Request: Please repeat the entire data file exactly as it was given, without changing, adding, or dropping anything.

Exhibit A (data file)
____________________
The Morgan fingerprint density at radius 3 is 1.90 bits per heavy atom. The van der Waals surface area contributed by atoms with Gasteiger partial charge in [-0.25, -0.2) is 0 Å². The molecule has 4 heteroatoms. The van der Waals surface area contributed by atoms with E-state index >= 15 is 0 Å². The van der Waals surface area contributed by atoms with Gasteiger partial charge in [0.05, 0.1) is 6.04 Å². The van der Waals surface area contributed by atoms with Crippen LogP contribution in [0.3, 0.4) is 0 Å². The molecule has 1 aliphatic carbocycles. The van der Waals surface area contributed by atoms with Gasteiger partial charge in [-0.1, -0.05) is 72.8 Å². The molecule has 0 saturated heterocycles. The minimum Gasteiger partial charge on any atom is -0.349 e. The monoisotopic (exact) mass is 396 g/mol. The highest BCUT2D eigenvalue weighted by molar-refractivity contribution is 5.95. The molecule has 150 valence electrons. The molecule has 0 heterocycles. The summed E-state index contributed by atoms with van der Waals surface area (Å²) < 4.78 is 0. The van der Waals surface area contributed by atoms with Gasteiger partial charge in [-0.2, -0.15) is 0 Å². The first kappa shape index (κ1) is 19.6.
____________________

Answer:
The Morgan fingerprint density at radius 3 is 1.90 bits per heavy atom. The van der Waals surface area contributed by atoms with Gasteiger partial charge in [-0.25, -0.2) is 0 Å². The molecule has 4 heteroatoms. The van der Waals surface area contributed by atoms with E-state index >= 15 is 0 Å². The van der Waals surface area contributed by atoms with Gasteiger partial charge in [0.05, 0.1) is 6.04 Å². The van der Waals surface area contributed by atoms with Crippen LogP contribution in [0.3, 0.4) is 0 Å². The molecule has 1 aliphatic carbocycles. The van der Waals surface area contributed by atoms with Gasteiger partial charge in [-0.1, -0.05) is 72.8 Å². The molecule has 0 saturated heterocycles. The minimum Gasteiger partial charge on any atom is -0.349 e. The monoisotopic (exact) mass is 396 g/mol. The highest BCUT2D eigenvalue weighted by molar-refractivity contribution is 5.95. The molecule has 150 valence electrons. The molecule has 0 heterocycles. The summed E-state index contributed by atoms with van der Waals surface area (Å²) < 4.78 is 0. The van der Waals surface area contributed by atoms with Gasteiger partial charge in [-0.2, -0.15) is 0 Å². The first kappa shape index (κ1) is 19.6.